- Joseph O’Connor received a five-year prison term in the United States for participating in the April 2019 SIM swap assault.
- O’Connor threatened to expose the Snapchat victim’s private chats if they didn’t share content that promoted O’Connor’s online reputation.
A British hacker, Joseph O’Connor, also known online as PlugwalkJoe, received a five-year prison term in the United States for participating in the April 2019 SIM swap assault that resulted in the theft of $794,000 worth of cryptocurrencies.
O’Connor was initially detained in Spain in July 2021, and on April 26, 2023, he was returned to the United States. Just under three years remain in his sentence after he served 28 months of it. He entered a guilty plea to several crimes in May, including conspiracy to commit money laundering, conspiracy to commit wire fraud, and conspiracy to hack computers.
The US Attorney’s Office for the Southern District of New York highlighted the jail term in a statement on June 23. The statement reads as follows:
“In addition to the prison term, O’Connor was sentenced to three years of supervised release. O’Connor was further ordered to pay $794,012.64 in forfeiture”
Although the compromised crypto executive has not been identified, O’Connor was able to access accounts and computer systems that belonged to the exchange where the executive worked by SIM swapping them. Additionally, it was stated:
“After stealing and fraudulently diverting the stolen cryptocurrency, O’Connor and his co-conspirators laundered it through dozens of transfers and transactions and exchanged some of it for Bitcoin using cryptocurrency exchange services.”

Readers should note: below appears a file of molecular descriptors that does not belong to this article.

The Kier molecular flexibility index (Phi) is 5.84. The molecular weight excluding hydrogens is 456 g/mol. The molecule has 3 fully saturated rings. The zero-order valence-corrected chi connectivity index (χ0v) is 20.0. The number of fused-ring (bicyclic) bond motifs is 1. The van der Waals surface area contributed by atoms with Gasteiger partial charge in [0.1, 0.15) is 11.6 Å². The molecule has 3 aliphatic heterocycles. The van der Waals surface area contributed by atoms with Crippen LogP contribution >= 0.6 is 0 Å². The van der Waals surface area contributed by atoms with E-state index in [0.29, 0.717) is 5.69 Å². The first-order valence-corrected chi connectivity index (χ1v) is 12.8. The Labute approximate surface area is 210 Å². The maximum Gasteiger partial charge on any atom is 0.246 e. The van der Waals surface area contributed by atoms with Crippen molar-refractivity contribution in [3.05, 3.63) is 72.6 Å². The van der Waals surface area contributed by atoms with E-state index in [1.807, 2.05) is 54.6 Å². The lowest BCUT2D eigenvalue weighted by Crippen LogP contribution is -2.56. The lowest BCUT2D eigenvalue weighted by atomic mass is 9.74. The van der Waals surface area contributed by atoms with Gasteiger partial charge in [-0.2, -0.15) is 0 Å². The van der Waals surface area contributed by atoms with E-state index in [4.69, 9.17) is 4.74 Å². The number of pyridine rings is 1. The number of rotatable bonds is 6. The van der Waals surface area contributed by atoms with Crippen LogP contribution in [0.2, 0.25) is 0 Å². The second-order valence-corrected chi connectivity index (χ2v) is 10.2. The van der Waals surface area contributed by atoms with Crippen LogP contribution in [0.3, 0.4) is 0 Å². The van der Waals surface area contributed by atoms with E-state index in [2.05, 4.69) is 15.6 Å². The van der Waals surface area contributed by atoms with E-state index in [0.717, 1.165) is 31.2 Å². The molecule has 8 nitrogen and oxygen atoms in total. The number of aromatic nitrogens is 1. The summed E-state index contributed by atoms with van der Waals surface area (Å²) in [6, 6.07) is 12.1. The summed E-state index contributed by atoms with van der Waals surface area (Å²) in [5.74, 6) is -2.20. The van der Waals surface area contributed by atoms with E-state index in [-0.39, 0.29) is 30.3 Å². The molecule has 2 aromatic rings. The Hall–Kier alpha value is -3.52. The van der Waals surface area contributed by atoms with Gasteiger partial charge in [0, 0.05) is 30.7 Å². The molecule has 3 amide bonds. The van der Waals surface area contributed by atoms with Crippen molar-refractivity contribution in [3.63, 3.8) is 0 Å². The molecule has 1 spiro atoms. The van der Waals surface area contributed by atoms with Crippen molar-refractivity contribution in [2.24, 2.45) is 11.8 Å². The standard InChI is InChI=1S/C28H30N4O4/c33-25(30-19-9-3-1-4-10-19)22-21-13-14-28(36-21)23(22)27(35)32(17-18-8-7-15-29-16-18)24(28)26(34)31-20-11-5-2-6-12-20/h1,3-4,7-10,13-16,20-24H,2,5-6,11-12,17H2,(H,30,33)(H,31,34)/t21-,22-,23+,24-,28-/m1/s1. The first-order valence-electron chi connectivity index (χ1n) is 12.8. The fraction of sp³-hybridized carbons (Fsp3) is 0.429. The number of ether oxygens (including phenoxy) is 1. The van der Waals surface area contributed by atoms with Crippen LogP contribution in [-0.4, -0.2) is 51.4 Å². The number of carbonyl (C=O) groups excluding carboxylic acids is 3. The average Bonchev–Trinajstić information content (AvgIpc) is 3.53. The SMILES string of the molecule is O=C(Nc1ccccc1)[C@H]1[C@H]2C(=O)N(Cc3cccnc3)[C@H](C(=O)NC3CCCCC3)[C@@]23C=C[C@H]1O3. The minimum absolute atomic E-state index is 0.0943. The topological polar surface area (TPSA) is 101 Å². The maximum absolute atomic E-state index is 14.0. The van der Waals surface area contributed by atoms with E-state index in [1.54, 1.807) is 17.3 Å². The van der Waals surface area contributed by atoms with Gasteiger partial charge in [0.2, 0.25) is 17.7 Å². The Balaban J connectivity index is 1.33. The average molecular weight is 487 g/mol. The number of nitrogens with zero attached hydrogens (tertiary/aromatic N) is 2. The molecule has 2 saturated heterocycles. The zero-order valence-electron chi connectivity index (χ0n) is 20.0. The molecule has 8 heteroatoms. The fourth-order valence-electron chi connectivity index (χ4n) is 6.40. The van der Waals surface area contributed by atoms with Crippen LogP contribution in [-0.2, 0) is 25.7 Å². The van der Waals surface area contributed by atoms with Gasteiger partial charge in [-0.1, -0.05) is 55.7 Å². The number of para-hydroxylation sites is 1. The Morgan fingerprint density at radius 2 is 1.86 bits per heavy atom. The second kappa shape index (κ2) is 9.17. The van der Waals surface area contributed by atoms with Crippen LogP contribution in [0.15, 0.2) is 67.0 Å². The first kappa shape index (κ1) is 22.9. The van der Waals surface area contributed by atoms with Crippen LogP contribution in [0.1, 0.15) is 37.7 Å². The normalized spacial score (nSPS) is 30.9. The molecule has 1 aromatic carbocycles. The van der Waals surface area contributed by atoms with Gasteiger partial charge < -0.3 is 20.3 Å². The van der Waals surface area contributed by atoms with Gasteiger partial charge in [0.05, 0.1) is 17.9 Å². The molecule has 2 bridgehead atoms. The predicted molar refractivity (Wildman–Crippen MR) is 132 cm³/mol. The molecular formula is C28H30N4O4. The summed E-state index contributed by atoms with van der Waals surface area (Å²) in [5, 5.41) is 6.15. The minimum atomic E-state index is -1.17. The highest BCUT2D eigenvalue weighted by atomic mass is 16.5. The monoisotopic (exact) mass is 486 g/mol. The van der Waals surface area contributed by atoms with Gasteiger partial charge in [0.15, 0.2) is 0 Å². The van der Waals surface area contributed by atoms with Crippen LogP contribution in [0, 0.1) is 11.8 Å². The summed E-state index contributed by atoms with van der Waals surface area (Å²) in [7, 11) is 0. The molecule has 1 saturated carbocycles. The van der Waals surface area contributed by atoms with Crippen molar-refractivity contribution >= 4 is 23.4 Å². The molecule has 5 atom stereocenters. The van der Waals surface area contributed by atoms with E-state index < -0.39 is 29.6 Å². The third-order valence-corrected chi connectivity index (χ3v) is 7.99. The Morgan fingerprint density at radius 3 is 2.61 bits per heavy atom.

In a SIM swap attack, a malicious party takes over the victim’s phone number by attaching it to a SIM card that belongs to them. The malicious party can access any accounts the victim uses SMS-based two-factor authentication on by redirecting the victim’s calls and texts to a device under their control. The tactic is typically used to trick fans of well-known accounts into clicking phishing links that ultimately steal their cryptocurrency holdings.
The offenses related to the significant July 2020 Twitter hack that earned O’Connor and his group almost $120,000 in illegal cryptocurrency proceeds are also included in his sentence. Along with two sizable accounts on TikTok and Snapchat, the hackers used various “social engineering techniques” and SIM-swapping operations to take over some 130 well-known Twitter accounts. The statement states:
“In some instances, the co-conspirators took control themselves and used that control to launch a scheme to defraud other Twitter users. In other instances, the co-conspirators sold access to Twitter accounts to others,”
As part of this plan, O’Connor threatened to expose the Snapchat victim’s private chats if they didn’t share content that promoted O’Connor’s online reputation. This was an effort at blackmail. By fraudulently reporting crises to authorities, O’Connor reportedly “stalked and threatened” a victim and “orchestrated a series of swatting attacks” against them.